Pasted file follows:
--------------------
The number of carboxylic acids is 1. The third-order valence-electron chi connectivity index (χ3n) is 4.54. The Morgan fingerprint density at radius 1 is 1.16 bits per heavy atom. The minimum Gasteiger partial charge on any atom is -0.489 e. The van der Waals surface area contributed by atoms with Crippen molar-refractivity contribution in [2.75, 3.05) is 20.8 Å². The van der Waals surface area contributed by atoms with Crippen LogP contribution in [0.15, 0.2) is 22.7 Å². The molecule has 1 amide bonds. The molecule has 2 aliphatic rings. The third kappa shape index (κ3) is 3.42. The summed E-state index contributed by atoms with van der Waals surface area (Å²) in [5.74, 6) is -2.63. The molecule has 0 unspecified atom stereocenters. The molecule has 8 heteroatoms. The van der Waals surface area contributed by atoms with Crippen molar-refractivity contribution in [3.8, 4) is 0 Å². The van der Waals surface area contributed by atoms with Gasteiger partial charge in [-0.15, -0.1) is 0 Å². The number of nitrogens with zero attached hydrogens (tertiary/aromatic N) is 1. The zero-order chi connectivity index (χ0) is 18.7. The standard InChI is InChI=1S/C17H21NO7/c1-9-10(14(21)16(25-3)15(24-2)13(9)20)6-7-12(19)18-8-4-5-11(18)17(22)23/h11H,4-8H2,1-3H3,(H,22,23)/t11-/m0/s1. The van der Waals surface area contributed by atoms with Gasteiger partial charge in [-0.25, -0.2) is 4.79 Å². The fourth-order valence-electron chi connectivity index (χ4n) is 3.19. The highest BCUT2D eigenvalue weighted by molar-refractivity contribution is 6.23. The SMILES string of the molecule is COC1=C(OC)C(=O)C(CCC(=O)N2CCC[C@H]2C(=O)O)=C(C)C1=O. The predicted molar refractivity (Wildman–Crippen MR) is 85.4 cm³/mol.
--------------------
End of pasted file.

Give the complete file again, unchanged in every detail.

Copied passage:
The number of carboxylic acids is 1. The third-order valence-electron chi connectivity index (χ3n) is 4.54. The Morgan fingerprint density at radius 1 is 1.16 bits per heavy atom. The minimum Gasteiger partial charge on any atom is -0.489 e. The van der Waals surface area contributed by atoms with Crippen molar-refractivity contribution in [2.75, 3.05) is 20.8 Å². The van der Waals surface area contributed by atoms with Crippen LogP contribution in [0.15, 0.2) is 22.7 Å². The molecule has 1 amide bonds. The molecule has 2 aliphatic rings. The third kappa shape index (κ3) is 3.42. The summed E-state index contributed by atoms with van der Waals surface area (Å²) in [5.74, 6) is -2.63. The molecule has 0 unspecified atom stereocenters. The molecule has 8 heteroatoms. The van der Waals surface area contributed by atoms with Crippen molar-refractivity contribution in [3.8, 4) is 0 Å². The van der Waals surface area contributed by atoms with Gasteiger partial charge in [-0.15, -0.1) is 0 Å². The number of nitrogens with zero attached hydrogens (tertiary/aromatic N) is 1. The zero-order chi connectivity index (χ0) is 18.7. The standard InChI is InChI=1S/C17H21NO7/c1-9-10(14(21)16(25-3)15(24-2)13(9)20)6-7-12(19)18-8-4-5-11(18)17(22)23/h11H,4-8H2,1-3H3,(H,22,23)/t11-/m0/s1. The van der Waals surface area contributed by atoms with Gasteiger partial charge in [-0.25, -0.2) is 4.79 Å². The fourth-order valence-electron chi connectivity index (χ4n) is 3.19. The highest BCUT2D eigenvalue weighted by molar-refractivity contribution is 6.23. The SMILES string of the molecule is COC1=C(OC)C(=O)C(CCC(=O)N2CCC[C@H]2C(=O)O)=C(C)C1=O. The predicted molar refractivity (Wildman–Crippen MR) is 85.4 cm³/mol.